In the present study, we have studied the role of PRP gel along with the quantification of PDGF-BB levels in the PRP products used in various dental regenerative surgeries. Surgical sites enhanced with PRP have been shown to heal at 2–3 times that of normal surgical sites.[10] Although PRP is used in a variety of clinical fields such as the management of chronic wounds,[11] dental regenerative surgeries, bone healing,[12] and skin rejuvenation,[13] the efficacy thereof is debated. Mean platelet concentration achieved in the PRP was 5.79 times the baseline platelet count. Platelet concentrations achieved in the present study was in concordance with Filardo et al.[14] and Kon et al.[15] Clinical assessment done on seventh postoperative day using Laundry and Turnbull HI showed that healing was significantly higher in study group where PRP was used (P < 0.05). Findings were in conformity with the studies of Kumar and Shubhashini,[16] Jankovic et al.,[9] Sammartino et al.,[17] and Simonpieri et al.[18] PRP lead to faster and enhanced bone healing in view of the increased radiographic density at various intervals. The control group required 6 months to reach the same degree of radiographic density as the PRP treatment achieved in 3 to 4 months. Mean gray value in study group where PRP gel was used was 65.21, 105.30, and 145.25 at baseline, 3, and 6 months, respectively. The values at 3 and 6 months were higher in the study group than the corresponding values at 3 and 6 months in control group where PRP was not used. Our results were in concordance with study conducted by Nathani et al. where they found that average gray level value at 16 weeks in PRP site was 144.29.[19] PRP stimulate both wound healing and bone regeneration owing to increased bone fill visualized as increased radiographic bone density. PRP also acts as bone space maintainer to prevent epithelium migration into the bony cavity. Later, this autologous PRP gel clot reorganizes to form bone under the effect of various GFs such as PDGF, transforming growth factor beta, and vascular endothelial growth factor, which take part in the regulation of bone repair and regeneration. Mean concentration of PDGF-BB in PRP samples was 31.92 ± 10.47. Our results were in line with previous findings by Lee et al. where PDGF-BB level was found to be 37.15 ± 1.62 ng/ml; however, they did not correlate these levels with healing.[20] The correlation between PGDF-BB and RRD at 3 months was not significant (r = 0.24). This is due to the fact that bone mineralization is not evident on X-ray in the initial 2–3 months as bone matrix is still maturing and also due to the limitation of the X-rays to capture early mineralization on image. Although there was significant difference between baseline defect and 3 months, ensuing rapid healing, the same was not related to the PDGF-BB levels. However, RRD at 6 months was significantly linearly correlated with PGDF-BB (r = 0.80) at P < 0.05 indicating that patients treated with PRP having increased concentration of PDGF-BB had increased radiographic density at 6 months as compared to PRP with lower PDGF-BB values. Similar results were obtained by Nevins et al.,[21] Howell et al.,[22] Mitlak et al.,[23] and Sarment et al.[24] who investigated the role of purified recombinant human PDGF prepared as a potential drug therapy in bone healing. However, in all these studies, synthetically prepared recombinant PDGF-BB does not Provide the advantages of the autologous PRP-derived PDGF-BB; moreover, the latter is cost effective. Our study gives an insight into the regenerative effect of PDGF-BB present in PRP; however, whether their levels lead to enhanced regeneration in early phases of healing is still questionable and need to be further evaluated. Furthermore, simultaneous quantification of other GFs and their role in healing need to be evaluated to prove the fact that PRP has potential effect on wound healing and bone regeneration. Nevertheless, PRP gel can be considered as an effective agent for wound healing and regeneration in periodontal intrabony defects (four wall, three wall defects) and maxillary sinus augmentation procedures. It is also worth mentioning that PRP use in dental regenerative surgeries is 10–20 times cheaper than commercially available bone substituting graft materials. Moreover, autologous PRP clot do not cause any antigenic reaction as well as no chance of graft infection. The limiting factors of our study are the oral hygiene maintenance, host diet, host modulation factors, and lifestyle of each patient which are expected to be different thus affecting the outcomes of the study. Further split-mouth design can be undertaken to exclude intrapatient variability. Larger sample size with similar surgical procedures should be taken to minimize the variability due to the surgical interventions. Bone height and width had not been measured.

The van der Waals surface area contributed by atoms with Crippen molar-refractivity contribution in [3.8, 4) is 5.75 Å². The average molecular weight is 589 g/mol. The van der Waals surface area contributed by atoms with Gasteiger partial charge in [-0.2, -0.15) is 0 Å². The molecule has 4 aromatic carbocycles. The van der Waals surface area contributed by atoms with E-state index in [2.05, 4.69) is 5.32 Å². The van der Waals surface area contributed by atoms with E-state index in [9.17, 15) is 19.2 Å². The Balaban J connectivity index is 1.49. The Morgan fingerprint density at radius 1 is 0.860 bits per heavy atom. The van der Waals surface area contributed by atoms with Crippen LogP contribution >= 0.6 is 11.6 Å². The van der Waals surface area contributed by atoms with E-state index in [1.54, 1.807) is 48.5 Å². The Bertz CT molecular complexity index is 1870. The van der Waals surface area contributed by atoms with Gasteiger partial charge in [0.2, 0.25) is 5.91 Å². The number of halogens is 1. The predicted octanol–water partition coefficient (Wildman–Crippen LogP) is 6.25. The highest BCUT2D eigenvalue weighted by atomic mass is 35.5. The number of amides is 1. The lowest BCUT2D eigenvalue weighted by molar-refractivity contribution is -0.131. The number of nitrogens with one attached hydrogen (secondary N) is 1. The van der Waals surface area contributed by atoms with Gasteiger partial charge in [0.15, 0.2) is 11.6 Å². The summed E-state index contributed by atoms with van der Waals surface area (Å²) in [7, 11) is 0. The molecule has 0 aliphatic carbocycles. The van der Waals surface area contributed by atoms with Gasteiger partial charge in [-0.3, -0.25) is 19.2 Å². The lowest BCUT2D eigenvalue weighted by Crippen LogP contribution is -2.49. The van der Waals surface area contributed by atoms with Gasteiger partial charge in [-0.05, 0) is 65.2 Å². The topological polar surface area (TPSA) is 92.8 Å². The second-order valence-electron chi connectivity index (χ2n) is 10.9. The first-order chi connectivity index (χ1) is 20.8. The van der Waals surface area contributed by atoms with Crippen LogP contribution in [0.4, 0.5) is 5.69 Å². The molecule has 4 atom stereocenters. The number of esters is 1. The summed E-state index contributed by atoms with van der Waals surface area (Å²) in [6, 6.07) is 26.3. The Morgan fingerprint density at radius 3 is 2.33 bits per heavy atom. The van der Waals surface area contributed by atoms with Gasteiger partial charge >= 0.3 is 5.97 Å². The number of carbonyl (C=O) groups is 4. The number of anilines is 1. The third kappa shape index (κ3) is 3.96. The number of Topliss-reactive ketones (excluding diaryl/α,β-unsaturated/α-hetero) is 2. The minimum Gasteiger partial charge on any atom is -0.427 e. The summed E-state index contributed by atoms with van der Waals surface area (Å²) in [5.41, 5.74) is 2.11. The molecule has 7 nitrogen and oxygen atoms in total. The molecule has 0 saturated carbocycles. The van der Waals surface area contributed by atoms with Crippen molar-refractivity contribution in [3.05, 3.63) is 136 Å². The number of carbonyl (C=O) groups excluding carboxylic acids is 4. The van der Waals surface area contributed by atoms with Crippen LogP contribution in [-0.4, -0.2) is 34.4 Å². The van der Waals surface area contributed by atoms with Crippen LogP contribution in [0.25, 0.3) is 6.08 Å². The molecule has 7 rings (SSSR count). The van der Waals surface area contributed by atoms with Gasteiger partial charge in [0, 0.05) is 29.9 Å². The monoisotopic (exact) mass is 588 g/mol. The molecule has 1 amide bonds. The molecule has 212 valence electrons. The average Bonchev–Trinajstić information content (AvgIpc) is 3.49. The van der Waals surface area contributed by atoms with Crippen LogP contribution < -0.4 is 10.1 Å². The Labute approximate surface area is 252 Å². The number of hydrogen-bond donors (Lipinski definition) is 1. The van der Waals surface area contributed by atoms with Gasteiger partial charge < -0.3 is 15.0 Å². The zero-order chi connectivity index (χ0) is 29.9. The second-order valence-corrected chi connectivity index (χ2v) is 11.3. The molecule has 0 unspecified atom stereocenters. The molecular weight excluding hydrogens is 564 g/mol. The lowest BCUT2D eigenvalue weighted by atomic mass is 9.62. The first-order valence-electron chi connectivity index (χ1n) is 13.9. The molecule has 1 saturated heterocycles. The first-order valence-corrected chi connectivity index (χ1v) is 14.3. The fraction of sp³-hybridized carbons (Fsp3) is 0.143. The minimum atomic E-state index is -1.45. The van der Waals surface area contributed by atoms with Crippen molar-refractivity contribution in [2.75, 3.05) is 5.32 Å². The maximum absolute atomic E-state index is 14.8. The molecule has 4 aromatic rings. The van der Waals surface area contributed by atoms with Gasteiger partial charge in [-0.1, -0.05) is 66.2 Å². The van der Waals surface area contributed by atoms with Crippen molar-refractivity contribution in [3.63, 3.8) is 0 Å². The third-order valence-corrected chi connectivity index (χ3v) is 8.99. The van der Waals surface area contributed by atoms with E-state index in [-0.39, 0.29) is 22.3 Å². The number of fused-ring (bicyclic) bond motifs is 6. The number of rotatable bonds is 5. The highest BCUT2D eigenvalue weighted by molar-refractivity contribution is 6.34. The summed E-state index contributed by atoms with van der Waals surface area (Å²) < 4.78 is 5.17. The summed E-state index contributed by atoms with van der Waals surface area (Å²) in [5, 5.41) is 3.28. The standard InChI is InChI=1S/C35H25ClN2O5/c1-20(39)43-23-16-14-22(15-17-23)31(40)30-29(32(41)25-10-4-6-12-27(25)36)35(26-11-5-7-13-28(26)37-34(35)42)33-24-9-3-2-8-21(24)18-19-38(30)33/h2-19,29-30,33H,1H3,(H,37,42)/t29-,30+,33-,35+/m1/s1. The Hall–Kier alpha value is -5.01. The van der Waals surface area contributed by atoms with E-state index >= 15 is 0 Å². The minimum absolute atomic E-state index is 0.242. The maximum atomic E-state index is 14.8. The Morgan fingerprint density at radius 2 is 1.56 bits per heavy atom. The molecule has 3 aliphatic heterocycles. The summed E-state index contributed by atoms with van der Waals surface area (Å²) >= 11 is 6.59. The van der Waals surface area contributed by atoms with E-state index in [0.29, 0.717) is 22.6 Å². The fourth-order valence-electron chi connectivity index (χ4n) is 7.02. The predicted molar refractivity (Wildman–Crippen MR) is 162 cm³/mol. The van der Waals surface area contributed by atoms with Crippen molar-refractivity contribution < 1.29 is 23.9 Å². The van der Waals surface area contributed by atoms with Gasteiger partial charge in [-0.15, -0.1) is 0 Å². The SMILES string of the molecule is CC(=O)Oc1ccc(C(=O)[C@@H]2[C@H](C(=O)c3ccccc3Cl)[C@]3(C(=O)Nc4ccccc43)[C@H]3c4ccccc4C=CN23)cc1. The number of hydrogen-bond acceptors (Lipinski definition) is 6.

Conclusions Top